2019 Hawai‘i College Guide
(Sponsored) Your guide to navigating the admissions process, financial aid applications, preparing for college, avoiding the Freshman 15, building a network and more. Plus, get an insider perspective on studying abroad.
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Manage Your Money in College
HawaiiUSA Federal Credit Union encourages families to be financially responsible when paying for school.
By Cassidy Keola
photos: courtesy of university of hawai‘i / jose magno
Parents want the best for their children, but paying for college can take a financial toll on a family. We asked experts at HawaiiUSA Federal Credit Union to share some tips to help your child stay on top of things financially during the college years.
Finding the Loan That Fits You
Taking out a loan may be an option; however, not every loan is right for every family. Here’s a rundown of the most common types of loans:
A direct subsidized Stafford loan comes from the U.S. Department of Education. These loans are available only to undergraduates who demonstrate financial need. The department pays the interest while the student is in school, for six months after leaving/graduating from school and during any deferment periods.
The other type is a direct unsubsidized Stafford loan. The student is responsible for paying all the interest that accumulates over time.
Depending on the school, students may also be eligible for a federal Perkins loan. Perkins loans are based on need, the amount of other aid received and the availability of school funds. Because of the loan’s fixed 5 percent interest rate and first-come, first-served basis, HawaiiUSA FCU marketing associate Liane Hoole encourages students to apply early.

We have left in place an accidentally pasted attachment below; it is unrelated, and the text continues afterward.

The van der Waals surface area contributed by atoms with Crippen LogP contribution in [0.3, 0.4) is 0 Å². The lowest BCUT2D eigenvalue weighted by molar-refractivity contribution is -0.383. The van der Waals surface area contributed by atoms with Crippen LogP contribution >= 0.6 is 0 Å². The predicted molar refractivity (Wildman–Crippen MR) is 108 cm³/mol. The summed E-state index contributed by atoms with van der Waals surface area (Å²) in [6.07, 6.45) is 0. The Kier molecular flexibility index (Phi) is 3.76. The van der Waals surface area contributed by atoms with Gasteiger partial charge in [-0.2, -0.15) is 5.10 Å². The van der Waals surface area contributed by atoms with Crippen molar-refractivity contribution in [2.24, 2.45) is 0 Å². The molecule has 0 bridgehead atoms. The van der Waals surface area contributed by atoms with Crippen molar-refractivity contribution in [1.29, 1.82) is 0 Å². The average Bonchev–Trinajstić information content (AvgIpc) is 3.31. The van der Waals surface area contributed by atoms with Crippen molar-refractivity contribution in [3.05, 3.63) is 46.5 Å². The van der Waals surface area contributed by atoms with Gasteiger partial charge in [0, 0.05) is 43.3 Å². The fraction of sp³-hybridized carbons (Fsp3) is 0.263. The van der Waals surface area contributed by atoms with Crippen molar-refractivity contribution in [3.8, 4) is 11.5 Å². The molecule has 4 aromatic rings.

Federal Parent PLUS loans allow parents to borrow the total cost of school attendance, minus any financial aid received. “If your credit may not allow you to get a lower rate from a bank or credit union, the PLUS loan can help you,” says Hoole.
Building a Good Credit Score For the Future
Having a healthy credit score is crucial because it can help students get lower interest rates when borrowing money for school, a car, a home and more. Building their credit early on in college is also great because the length of their credit history accounts for 15 percent of the score. So how do students start establishing good credit?
“Payment history is a factor that affects your credit history,” Hoole says. “Making on-time, full monthly payments over the duration of your loan could help improve your credit score, and skipping payments could lower your score.”
Parents can help by adding their child as an authorized user on a credit card. Hoole says that having a mix of credit types, such as a student loan, credit card and auto loan, can show lenders that students can responsibly manage credit, as long as bills are paid on time.
Avoiding Large Debt
According to Federal Reserve data, Americans owed $1.5 trillion in student loans as of the first quarter of 2018. So how do students know if their debt amount is realistic? According to Hoole, your total college debt should not exceed your total expected annual income after graduation. “Start researching how much you might expect to earn with a certain degree to see if your future loan payments will be manageable,” she says.
Before accepting loans, apply for multiple scholarships. The Hawai‘i Community Foundation’s common application allows Hawai‘i residents to apply for several scholarships through a single form. Federal grants, which are based on financial need and tuition cost, are another way to avoid debt because they don’t have to be repaid.
Filing the FAFSA
If you listen to the radio regularly, chances are you’ve heard the commercial urging students to complete the Free Application for Federal Student Aid. Administered by the U.S. Department of Education, the FAFSA allows students to receive federal, state and college-sourced financial aid. Students who complete the FAFSA may be eligible for federal grants, scholarships, loans and work-study jobs. Hoole strongly encourages students to submit the form as early as possible, as awards are presented on a first-come, first-served basis.